6. Inheritance Tax Gifts


Inheritance tax is often faced with the most resentment from taxpayers as it attracts an eye-watering flat rate of 40% once the nil-rate band (£325,000) and residence nil-rate band (£175,000) have been exhausted. Understandably most people would want to pass on their wealth to their loved ones rather than HMRC and if you have an estate greater than £500,000 then we would highly suggest our Inheritance Tax Planning service.

However, throughout your lifetime, there are smaller allowances which you can make use of to pre-empt having a large estate that’s susceptible to the whopping 40% rate. Each year you can give away assets or cash of up to a total value of £3,000 to as many people as you like. You are also able to carry forward this allowance but only up to a maximum value of £6,000 in one year. In addition, smaller gifts of up to £250 are also allowed, so long as they are not given to the same people who will be benefiting from a gift of up to £3,000.

Other gifts which are not included in this allowance can be made for special occasions such as weddings. The allowance for these gifts is up to £5,000 for your children, £2,500 for grandchildren, or £1,000 for friends or any other person. Additional ways you can gift away your estate include regular gifts out of excess income, such as birthday and Christmas presents, but you must prove that you are able to maintain your current standard of living after making the said gifts and gifts to help with living costs of dependents which are exempt from the annual allowances, such as costs for care of elderly relatives or costs for education for children under 18.

7. Trading Allowance


The trading allowance is applicable to anyone with small amounts of trading or miscellaneous income. Where you make any money from your own sole trader business that is under £1,000 you are not required to file for a self-assessment tax return or pay tax on these earnings. This allowance may therefore encourage you to start up a small side-business or to monetise a hobby such as selling photography prints.

Bear in mind that if you go over this limit you will then need to complete a self-assessment tax return and pay income tax on earnings over the £1,000 threshold. You can still claim the £1,000 allowance as partial relief, however it may be more cost efficient to deduct your actual business expenses instead. You can deduct one or the other from sole trader income but not both.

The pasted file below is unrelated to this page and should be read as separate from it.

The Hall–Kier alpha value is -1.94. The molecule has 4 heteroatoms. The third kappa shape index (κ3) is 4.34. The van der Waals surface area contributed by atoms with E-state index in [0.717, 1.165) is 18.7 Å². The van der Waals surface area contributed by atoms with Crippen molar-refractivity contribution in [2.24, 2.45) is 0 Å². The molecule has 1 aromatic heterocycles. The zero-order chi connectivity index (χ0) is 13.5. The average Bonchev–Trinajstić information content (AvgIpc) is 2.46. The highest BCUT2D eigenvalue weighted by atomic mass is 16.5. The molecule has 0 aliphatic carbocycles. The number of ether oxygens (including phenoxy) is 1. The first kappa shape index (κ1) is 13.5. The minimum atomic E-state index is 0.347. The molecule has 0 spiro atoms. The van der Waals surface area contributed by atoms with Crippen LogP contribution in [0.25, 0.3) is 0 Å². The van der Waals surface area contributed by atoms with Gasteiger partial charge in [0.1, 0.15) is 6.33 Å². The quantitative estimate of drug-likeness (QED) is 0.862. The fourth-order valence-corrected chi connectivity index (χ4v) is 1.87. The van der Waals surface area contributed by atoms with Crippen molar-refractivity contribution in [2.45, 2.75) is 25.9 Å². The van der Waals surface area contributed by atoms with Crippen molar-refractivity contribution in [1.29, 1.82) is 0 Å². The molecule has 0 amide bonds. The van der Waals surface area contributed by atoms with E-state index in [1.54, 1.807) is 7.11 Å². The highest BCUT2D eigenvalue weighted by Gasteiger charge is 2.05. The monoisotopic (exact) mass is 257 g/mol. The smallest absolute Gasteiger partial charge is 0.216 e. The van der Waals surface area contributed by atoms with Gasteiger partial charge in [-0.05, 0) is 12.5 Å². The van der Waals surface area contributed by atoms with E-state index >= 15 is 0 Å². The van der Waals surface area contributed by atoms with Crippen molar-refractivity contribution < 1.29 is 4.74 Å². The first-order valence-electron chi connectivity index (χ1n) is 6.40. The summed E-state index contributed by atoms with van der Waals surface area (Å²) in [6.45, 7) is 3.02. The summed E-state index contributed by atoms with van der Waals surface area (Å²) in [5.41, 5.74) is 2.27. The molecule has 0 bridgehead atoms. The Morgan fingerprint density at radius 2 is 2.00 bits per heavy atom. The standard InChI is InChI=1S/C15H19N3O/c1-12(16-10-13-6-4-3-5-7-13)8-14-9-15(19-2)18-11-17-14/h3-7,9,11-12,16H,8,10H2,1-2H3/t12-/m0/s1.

There are also some exemptions to be aware of as the trading allowance is not available to:

  • Limited companies or partnership trades
  • Income which is eligible for rent a room relief
  • Trading income which has been received from an employer or your spouse/civil partner’s employer
  • Trading income which has been received from a company or partnership which you are closely associated with

8. Property Allowance


Similar to the trading allowance, the property allowance was introduced in April 2017 and gave taxpayers a simple one-off £1,000 annual tax relief on rental income. It’s most suitable for those with few or no expenses on rental property, or where you have misplaced receipts for your expenses. Married couples or civil partners who are joint owners of property and land can both claim £1,000 each, even if they share the rental income. You cannot claim this allowance for income earned from letting a room in your own home but continue to read below to find out about the rent a room allowance.

9. Rent a Room Allowance


The Rent-A-Room Allowance is a scheme which lets you receive up to £7,500 a year tax free from a lodger by renting out a room in your own home. The scheme requires you to rent out fully furnished accommodation and it must be in your main home. You don’t have to be the owner of the property to be eligible but must have permission to sub-let from the landlord and the home insurance provider. As of April 2019, an additional condition imposed includes that you must be living in the same property as the lodger for at least some of the letting period.

Where you meet all these conditions you can claim tax relief of £7,500 on the rental income, however if you share ownership of the property with someone else then you’ll only be able to claim up to £3,750 each. There are also rules on when and what you can deduct on a self-assessment tax return:

  • If you have no other income which is not taxed at source and your rental earning is under £7,500 then you do not have to complete a self-assessment tax return.
  • If you’re already required to complete a self-assessment tax return and your rental earning is under £7,500 then you need to continue filing and also declare the rental income but you will not need to pay tax on this portion of your earnings.
  • If you earn over £7,500 through renting a room out, then you will need to complete a self-assessment tax return and you can choose to deduct £7,500 so long as you do not claim for expenses or capital allowances.
  • The other option if you earn over £7,500 through renting out a room is to complete a self-assessment tax return form and pay tax on the actual profit made whilst also being able to deduct expenses or capital allowance but sacrifice the £7,500 tax relief.

10. Annual Investment Allowance


The Annual Investment Allowance (AIA) is a form of tax relief for businesses that allows them to deduct the total amount of qualifying capital expenditure up to a certain limit from its taxable profits in a given tax year. Since April 2023, the limit has been set permanently at £1,000,000 and can be claimed by limited companies, but not sole traders or partnerships.

Most assets purchased for business purposes can be claimed as qualifying expenses for AIA, for example office equipment, integral features of a building, lorries/vans and machinery. Some assets cannot be claimed though, including buildings, cars, land, and structures. The AIA is a useful allowance for business owners that allows them to offset capital expenditure against their profits to reduce the tax bill.

These are some of the most useful and simple allowances you can make use of yourself. For more strategic tax planning on how to take advantage of allowances taking into consideration various streams of income and personal goals, we would like to point you towards our Personal Tax Planning service page.

How to make use of 10 annual tax allowances infographic